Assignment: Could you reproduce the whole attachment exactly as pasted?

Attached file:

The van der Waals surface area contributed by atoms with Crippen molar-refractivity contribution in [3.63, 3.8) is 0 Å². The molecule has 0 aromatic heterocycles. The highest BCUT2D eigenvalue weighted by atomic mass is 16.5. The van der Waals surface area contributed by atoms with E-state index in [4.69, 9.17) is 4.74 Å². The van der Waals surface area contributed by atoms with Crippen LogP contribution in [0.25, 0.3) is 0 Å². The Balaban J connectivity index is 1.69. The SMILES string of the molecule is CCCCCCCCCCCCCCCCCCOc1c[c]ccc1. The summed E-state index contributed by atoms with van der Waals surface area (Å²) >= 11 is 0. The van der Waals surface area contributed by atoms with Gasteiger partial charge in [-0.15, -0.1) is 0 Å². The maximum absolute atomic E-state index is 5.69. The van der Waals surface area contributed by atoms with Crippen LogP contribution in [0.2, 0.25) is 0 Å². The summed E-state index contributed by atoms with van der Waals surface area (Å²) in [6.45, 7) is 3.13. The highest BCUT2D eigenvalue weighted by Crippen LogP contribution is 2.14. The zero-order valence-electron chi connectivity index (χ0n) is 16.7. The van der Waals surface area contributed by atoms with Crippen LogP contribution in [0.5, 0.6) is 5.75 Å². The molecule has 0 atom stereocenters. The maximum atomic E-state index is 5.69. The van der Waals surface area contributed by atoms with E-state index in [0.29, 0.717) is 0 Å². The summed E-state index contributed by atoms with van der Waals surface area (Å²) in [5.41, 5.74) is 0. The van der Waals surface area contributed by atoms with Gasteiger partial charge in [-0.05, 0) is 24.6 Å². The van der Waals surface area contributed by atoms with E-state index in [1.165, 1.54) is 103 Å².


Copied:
The van der Waals surface area contributed by atoms with Crippen molar-refractivity contribution in [3.63, 3.8) is 0 Å². The molecule has 0 aromatic heterocycles. The highest BCUT2D eigenvalue weighted by atomic mass is 16.5. The van der Waals surface area contributed by atoms with E-state index in [4.69, 9.17) is 4.74 Å². The van der Waals surface area contributed by atoms with Crippen LogP contribution in [0.25, 0.3) is 0 Å². The Balaban J connectivity index is 1.69. The SMILES string of the molecule is CCCCCCCCCCCCCCCCCCOc1c[c]ccc1. The summed E-state index contributed by atoms with van der Waals surface area (Å²) >= 11 is 0. The van der Waals surface area contributed by atoms with Gasteiger partial charge in [-0.15, -0.1) is 0 Å². The maximum absolute atomic E-state index is 5.69. The van der Waals surface area contributed by atoms with Crippen LogP contribution in [0.2, 0.25) is 0 Å². The summed E-state index contributed by atoms with van der Waals surface area (Å²) in [6.45, 7) is 3.13. The highest BCUT2D eigenvalue weighted by Crippen LogP contribution is 2.14. The zero-order valence-electron chi connectivity index (χ0n) is 16.7. The van der Waals surface area contributed by atoms with Crippen LogP contribution in [0.5, 0.6) is 5.75 Å². The molecule has 0 atom stereocenters. The maximum atomic E-state index is 5.69. The van der Waals surface area contributed by atoms with E-state index in [0.29, 0.717) is 0 Å². The summed E-state index contributed by atoms with van der Waals surface area (Å²) in [5.41, 5.74) is 0. The van der Waals surface area contributed by atoms with Gasteiger partial charge in [-0.05, 0) is 24.6 Å². The van der Waals surface area contributed by atoms with E-state index in [1.165, 1.54) is 103 Å².